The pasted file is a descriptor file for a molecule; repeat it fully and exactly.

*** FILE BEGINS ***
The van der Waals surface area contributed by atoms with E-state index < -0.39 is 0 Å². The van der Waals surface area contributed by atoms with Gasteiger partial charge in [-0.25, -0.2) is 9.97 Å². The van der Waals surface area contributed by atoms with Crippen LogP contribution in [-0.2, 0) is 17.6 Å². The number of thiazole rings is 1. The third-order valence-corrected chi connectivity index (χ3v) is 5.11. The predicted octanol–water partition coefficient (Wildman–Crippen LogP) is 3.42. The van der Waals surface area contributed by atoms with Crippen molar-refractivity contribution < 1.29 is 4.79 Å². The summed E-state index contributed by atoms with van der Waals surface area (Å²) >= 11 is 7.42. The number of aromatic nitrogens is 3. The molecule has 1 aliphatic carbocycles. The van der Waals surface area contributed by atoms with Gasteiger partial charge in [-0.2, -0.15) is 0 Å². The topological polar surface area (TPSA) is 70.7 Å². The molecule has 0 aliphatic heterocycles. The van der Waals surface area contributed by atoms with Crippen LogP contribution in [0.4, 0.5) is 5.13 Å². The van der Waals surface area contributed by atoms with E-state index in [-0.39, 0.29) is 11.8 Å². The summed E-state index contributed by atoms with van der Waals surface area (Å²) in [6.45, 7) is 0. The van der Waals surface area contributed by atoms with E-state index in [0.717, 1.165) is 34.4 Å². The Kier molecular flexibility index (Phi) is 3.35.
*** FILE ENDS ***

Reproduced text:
The van der Waals surface area contributed by atoms with E-state index < -0.39 is 0 Å². The van der Waals surface area contributed by atoms with Gasteiger partial charge in [-0.25, -0.2) is 9.97 Å². The van der Waals surface area contributed by atoms with Crippen LogP contribution in [-0.2, 0) is 17.6 Å². The number of thiazole rings is 1. The third-order valence-corrected chi connectivity index (χ3v) is 5.11. The predicted octanol–water partition coefficient (Wildman–Crippen LogP) is 3.42. The van der Waals surface area contributed by atoms with Crippen molar-refractivity contribution < 1.29 is 4.79 Å². The summed E-state index contributed by atoms with van der Waals surface area (Å²) >= 11 is 7.42. The number of aromatic nitrogens is 3. The molecule has 1 aliphatic carbocycles. The van der Waals surface area contributed by atoms with Gasteiger partial charge in [-0.2, -0.15) is 0 Å². The topological polar surface area (TPSA) is 70.7 Å². The molecule has 0 aliphatic heterocycles. The van der Waals surface area contributed by atoms with Crippen LogP contribution in [0.4, 0.5) is 5.13 Å². The van der Waals surface area contributed by atoms with E-state index in [-0.39, 0.29) is 11.8 Å². The summed E-state index contributed by atoms with van der Waals surface area (Å²) in [6.45, 7) is 0. The van der Waals surface area contributed by atoms with E-state index in [0.717, 1.165) is 34.4 Å². The Kier molecular flexibility index (Phi) is 3.35.